Ongoing research project

In vitro research on recombination between HIV and lentiviral vectors

With ex vivo gene therapy, a patient’s cells are modified outside the body. The body’s own blood or stem cells are collected from the patient and genetically modified in the laboratory. Replication-deficient lenti- or retroviral vectors are used to integrate the therapeutic gene into the genome of the treated cells. After the genetic modification, these GM cells are returned to the patient via infusion. This application is mainly used as a treatment for hematological cancers.

The lentiviral vectors used are self-inactivating (SIN) vectors produced with a third generation production system. For these systems, the presence of replication-competent lentivirus is excluded, the vectors are no longer capable of mobilization after insertion into the host genome.

In the (environmental) risk assessment of experiments with viral vectors, one of the considerations is whether there is a chance of complementation or recombination with a potentially infecting wild-type virus, and whether this could create a new recombinant virus. In clinical trials with lentiviral vectors, HIV-infected patients or subjects are sometimes excluded due to the theoretical risk of recombination of the vector used with the virus. Treatment of the patient with antiviral drugs (cART) prevents recombination, but also prevents successful treatment because the viral vector is also inhibited.

A European-wide generic environmental risk assessment has been drawn up for gene therapy studies with ex-vivo transduced cells, in order to streamline GMO licensing. Partly based on this risk assessment, and on various COGEM recommendations, a Permit under fixed conditions (VoV) has been established for these clinical trials in the Netherlands. The exclusion of HIV-positive individuals was canceled on January 1, 2023, because the chance that a better replicating HIV variant could arise through recombination was considered very small by COGEM.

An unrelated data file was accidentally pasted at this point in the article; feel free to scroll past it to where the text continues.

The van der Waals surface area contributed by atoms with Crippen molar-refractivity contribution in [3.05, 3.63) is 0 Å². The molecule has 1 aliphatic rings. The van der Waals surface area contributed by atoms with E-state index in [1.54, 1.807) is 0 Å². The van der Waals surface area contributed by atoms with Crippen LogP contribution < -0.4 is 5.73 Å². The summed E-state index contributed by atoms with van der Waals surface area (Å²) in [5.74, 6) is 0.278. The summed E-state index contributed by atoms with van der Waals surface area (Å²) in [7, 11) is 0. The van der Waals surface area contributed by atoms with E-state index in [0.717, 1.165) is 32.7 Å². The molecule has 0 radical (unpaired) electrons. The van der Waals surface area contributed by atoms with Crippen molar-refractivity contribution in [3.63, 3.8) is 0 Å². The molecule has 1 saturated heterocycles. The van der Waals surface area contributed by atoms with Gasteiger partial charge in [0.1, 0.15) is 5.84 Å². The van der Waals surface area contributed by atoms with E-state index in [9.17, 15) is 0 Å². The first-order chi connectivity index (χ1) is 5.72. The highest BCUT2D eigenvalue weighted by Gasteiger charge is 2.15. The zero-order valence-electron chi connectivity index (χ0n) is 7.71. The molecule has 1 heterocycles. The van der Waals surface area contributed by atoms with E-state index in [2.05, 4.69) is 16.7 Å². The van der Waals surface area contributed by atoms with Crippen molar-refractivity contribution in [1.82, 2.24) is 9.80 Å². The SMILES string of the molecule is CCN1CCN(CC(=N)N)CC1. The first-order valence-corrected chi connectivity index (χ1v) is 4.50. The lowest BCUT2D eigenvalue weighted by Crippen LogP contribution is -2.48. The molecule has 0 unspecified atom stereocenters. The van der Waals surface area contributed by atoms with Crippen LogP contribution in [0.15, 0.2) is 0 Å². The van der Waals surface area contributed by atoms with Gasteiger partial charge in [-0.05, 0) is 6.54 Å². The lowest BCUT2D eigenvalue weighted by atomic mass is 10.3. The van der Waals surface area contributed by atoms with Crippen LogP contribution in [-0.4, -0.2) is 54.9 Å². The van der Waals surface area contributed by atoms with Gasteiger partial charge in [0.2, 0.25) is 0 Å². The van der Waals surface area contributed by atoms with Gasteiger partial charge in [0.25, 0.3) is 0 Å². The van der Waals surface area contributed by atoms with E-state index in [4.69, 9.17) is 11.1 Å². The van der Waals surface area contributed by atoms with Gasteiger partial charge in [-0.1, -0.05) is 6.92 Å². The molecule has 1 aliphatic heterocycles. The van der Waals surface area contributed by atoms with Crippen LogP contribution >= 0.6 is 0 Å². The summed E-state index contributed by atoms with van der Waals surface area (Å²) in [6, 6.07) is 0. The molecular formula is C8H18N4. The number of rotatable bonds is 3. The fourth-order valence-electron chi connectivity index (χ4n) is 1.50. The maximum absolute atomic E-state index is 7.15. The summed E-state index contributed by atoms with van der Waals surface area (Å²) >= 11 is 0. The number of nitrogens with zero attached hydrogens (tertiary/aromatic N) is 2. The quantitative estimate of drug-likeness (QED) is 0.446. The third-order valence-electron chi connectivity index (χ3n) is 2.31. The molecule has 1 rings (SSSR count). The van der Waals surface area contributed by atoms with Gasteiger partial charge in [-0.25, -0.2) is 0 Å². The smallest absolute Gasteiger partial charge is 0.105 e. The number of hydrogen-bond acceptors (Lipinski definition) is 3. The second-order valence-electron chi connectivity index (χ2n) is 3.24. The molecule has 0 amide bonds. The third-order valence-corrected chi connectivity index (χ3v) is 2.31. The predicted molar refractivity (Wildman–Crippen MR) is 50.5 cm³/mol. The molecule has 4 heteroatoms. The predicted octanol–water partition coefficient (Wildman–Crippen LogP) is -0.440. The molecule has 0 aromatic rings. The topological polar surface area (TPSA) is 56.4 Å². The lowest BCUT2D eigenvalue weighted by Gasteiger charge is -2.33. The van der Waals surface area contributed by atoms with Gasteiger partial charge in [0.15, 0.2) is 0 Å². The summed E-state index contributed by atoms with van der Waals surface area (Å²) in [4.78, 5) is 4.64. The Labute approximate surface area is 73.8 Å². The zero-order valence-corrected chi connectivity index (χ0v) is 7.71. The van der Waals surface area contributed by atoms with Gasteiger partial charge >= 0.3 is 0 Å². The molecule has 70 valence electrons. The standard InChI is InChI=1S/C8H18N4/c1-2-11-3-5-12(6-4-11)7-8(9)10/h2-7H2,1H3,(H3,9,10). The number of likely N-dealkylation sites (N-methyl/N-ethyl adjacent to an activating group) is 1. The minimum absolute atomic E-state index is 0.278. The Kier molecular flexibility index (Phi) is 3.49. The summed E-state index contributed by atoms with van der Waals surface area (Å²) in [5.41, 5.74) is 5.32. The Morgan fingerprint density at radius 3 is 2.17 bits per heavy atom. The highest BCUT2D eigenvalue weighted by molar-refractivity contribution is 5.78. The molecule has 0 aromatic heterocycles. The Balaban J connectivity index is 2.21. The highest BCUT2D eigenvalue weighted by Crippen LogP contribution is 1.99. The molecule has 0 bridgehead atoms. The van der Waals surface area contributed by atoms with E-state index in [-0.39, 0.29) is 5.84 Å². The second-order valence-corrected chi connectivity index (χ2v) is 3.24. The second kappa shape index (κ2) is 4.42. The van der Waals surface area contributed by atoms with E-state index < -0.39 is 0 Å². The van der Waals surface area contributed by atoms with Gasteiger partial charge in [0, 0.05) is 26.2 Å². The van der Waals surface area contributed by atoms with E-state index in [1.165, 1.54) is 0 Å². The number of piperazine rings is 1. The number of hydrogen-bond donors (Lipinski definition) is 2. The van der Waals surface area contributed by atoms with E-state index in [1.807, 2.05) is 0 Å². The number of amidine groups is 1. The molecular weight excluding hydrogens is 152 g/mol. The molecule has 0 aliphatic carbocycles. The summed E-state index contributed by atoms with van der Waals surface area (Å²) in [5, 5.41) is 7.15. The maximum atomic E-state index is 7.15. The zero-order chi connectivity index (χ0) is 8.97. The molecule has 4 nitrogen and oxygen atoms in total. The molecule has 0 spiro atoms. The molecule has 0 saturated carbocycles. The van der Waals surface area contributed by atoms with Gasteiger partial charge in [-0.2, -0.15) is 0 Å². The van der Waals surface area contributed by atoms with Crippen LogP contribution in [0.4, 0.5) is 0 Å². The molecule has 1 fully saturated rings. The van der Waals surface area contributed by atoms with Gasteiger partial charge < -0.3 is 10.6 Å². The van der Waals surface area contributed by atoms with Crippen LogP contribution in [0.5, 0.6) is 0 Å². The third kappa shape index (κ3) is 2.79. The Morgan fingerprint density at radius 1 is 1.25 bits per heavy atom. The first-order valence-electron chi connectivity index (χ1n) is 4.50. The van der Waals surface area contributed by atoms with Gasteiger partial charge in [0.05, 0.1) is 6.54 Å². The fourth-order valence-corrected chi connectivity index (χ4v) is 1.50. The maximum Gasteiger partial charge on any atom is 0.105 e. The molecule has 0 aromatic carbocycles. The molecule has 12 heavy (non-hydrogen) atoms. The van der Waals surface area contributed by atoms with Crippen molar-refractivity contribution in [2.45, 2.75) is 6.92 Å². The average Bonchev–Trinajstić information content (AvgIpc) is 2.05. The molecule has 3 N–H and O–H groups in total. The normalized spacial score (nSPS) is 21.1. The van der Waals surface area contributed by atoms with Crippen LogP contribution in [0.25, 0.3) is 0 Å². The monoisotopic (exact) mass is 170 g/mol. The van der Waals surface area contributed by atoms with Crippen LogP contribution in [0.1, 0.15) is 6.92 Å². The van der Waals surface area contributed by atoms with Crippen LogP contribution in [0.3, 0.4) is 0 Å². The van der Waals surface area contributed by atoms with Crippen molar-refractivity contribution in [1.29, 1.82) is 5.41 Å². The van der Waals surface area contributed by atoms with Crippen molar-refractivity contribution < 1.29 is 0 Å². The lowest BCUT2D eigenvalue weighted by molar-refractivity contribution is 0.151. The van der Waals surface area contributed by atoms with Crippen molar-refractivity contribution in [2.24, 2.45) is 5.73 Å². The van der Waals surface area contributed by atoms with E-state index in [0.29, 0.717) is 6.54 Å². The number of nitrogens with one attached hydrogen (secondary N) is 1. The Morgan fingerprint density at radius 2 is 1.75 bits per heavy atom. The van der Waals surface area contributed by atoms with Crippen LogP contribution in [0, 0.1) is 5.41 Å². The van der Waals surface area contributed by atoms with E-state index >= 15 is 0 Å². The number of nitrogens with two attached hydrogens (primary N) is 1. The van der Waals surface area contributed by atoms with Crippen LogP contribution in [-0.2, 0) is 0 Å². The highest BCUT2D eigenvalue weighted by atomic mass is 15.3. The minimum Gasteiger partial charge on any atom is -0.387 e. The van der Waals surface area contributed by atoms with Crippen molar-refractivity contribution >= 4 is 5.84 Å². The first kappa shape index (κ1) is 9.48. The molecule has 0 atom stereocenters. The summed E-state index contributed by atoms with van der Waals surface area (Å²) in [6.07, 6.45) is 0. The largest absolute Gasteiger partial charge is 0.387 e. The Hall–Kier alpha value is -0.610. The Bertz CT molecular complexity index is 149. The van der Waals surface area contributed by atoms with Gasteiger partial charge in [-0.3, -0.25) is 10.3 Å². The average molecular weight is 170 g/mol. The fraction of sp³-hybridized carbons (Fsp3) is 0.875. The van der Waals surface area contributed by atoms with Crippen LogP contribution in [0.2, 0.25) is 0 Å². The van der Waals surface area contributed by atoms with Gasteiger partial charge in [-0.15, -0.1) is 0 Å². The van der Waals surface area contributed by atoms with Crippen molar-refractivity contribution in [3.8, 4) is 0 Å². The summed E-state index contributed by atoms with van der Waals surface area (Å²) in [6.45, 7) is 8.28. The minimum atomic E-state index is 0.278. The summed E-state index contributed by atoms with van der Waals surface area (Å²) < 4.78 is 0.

This assessment is based on previous experiences with clinical studies and expert judgment. However, experimental data and scientific literature on the likelihood of recombination and the risk of the emergence of a recombinant virus are largely lacking. There is literature on the mobilization of integrated lentiviral transfer vectors in transduced cells after infection with wild-type HIV, but no literature that addresses the question of whether recombination between wild-type HIV and a lentiviral vector is possible and whether this can result in an HIV variant with different properties. In addition, certain sequences or genetic elements, such as PRE, are incorporated into lentiviral vectors that may influence the chance and outcome of recombination. For this project, experiments will be conducted to investigate whether recombination between HIV and SIN lentiviral vectors is possible.